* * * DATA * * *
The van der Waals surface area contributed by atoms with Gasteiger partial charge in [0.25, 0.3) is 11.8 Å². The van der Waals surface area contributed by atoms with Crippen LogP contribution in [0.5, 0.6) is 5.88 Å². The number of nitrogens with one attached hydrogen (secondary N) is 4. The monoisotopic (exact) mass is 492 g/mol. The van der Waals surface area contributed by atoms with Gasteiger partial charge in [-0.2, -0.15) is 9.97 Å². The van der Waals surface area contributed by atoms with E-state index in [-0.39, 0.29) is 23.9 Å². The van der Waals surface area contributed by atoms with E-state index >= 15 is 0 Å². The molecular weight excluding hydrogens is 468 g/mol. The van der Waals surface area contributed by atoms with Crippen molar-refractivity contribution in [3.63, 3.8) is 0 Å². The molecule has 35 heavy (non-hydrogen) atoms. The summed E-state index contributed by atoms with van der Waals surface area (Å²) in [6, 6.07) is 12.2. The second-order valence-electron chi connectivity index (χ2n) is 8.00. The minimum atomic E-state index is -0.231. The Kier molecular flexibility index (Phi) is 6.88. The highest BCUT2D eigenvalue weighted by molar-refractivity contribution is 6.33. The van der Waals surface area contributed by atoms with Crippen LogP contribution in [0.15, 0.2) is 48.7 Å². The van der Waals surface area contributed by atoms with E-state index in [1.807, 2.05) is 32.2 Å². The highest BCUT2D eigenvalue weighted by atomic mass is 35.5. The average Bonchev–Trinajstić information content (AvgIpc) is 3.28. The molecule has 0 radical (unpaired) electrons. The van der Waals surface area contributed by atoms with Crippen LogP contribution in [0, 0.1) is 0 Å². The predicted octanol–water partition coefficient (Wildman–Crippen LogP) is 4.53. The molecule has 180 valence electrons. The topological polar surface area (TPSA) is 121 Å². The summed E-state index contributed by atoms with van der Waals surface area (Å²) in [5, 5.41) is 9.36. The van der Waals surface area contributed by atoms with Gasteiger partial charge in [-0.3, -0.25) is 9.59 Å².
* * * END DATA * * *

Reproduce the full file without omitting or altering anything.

The van der Waals surface area contributed by atoms with Gasteiger partial charge in [0.25, 0.3) is 11.8 Å². The van der Waals surface area contributed by atoms with Crippen LogP contribution in [0.5, 0.6) is 5.88 Å². The number of nitrogens with one attached hydrogen (secondary N) is 4. The monoisotopic (exact) mass is 492 g/mol. The van der Waals surface area contributed by atoms with Gasteiger partial charge in [-0.2, -0.15) is 9.97 Å². The van der Waals surface area contributed by atoms with E-state index in [-0.39, 0.29) is 23.9 Å². The van der Waals surface area contributed by atoms with E-state index >= 15 is 0 Å². The molecular weight excluding hydrogens is 468 g/mol. The van der Waals surface area contributed by atoms with Crippen molar-refractivity contribution in [3.63, 3.8) is 0 Å². The molecule has 35 heavy (non-hydrogen) atoms. The summed E-state index contributed by atoms with van der Waals surface area (Å²) in [6, 6.07) is 12.2. The second-order valence-electron chi connectivity index (χ2n) is 8.00. The minimum atomic E-state index is -0.231. The Kier molecular flexibility index (Phi) is 6.88. The highest BCUT2D eigenvalue weighted by molar-refractivity contribution is 6.33. The van der Waals surface area contributed by atoms with Crippen LogP contribution in [0.15, 0.2) is 48.7 Å². The van der Waals surface area contributed by atoms with E-state index in [1.807, 2.05) is 32.2 Å². The highest BCUT2D eigenvalue weighted by atomic mass is 35.5. The average Bonchev–Trinajstić information content (AvgIpc) is 3.28. The molecule has 0 radical (unpaired) electrons. The van der Waals surface area contributed by atoms with Crippen LogP contribution in [0, 0.1) is 0 Å². The predicted octanol–water partition coefficient (Wildman–Crippen LogP) is 4.53. The molecule has 180 valence electrons. The topological polar surface area (TPSA) is 121 Å². The summed E-state index contributed by atoms with van der Waals surface area (Å²) in [5, 5.41) is 9.36. The van der Waals surface area contributed by atoms with Gasteiger partial charge in [-0.3, -0.25) is 9.59 Å².